A staffer in Tilley's office said he did not have time to speak until Wednesday afternoon.

House Small Business Committee Chairman Dwight Scharnhorst (R-St. Louis), a co-sponsor, said he believes religious issues should be taught by parents and clergy. Parents have been passing along responsibility for children to the public schools, Scharnhorst said.

Scharnhorst told HuffPost that teaching about Mormon issues would lead to other discussions. "There is no need to talk about Billy wanting to marry fifty women or become a god over his own planet," he said.

State Rep. Stephen Webber (D-Columbia), a leading opponent of the bill, said he is not surprised by its introduction because Missouri Republicans have been wanting to limit discussion of Mormon issues. Webber pointed to the defeat of his bill to ban discrimination based on religious affiliation for the past several years. He said that while some Republicans have privately expressed support for the bill, political concerns prevent them from voting for it.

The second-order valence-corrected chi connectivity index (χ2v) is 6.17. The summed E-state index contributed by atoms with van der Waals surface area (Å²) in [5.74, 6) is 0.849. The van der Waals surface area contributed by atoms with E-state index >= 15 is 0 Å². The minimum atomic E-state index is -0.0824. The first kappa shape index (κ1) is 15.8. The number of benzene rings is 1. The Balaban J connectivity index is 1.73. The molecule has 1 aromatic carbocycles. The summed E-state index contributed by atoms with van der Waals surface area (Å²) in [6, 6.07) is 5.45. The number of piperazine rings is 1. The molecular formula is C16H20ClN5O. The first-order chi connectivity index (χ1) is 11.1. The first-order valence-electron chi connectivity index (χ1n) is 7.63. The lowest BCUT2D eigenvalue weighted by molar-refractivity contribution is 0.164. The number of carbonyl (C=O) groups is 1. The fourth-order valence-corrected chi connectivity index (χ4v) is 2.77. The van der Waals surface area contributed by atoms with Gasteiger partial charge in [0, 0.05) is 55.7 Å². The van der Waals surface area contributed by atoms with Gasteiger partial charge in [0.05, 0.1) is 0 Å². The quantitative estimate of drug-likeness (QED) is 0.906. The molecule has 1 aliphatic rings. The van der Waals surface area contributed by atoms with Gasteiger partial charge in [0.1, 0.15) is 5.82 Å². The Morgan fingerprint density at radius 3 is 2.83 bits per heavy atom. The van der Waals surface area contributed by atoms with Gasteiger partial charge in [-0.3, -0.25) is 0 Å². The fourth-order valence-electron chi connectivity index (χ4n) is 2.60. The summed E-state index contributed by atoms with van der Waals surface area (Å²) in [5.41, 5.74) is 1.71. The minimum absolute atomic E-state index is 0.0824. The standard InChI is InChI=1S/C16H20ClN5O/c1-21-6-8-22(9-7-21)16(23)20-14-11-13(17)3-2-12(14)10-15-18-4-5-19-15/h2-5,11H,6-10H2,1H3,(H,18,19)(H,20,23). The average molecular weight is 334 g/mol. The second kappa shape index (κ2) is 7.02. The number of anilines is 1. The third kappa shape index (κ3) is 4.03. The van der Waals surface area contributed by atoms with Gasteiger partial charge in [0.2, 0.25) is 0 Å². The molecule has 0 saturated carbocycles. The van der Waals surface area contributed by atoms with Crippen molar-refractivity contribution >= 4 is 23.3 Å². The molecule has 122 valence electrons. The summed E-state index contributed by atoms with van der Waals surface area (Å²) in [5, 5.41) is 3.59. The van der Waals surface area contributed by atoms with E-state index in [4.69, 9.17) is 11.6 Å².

Meanwhile, Republican lawmakers have been pushing to add gun owners to the list of residents who cannot be discriminated against in the workplace. He said the presence of Republican leaders on the religious philosophy education bill sends a signal to him.

"It is not a fringe thing," Webber said of the legislation.

Koenig said he disagreed with the gun owners bill and Webber's legislation, saying that he believes the list of protected classes should not be made lengthy to avoid burdening the small business community. He said that it should be limited to racial and gender discrimination. Scharnhorst said he is against Webber's bill for similar reasons.

Koenig said he believes students being bullied because of their religious affiliation should be allowed to discuss it with counselors.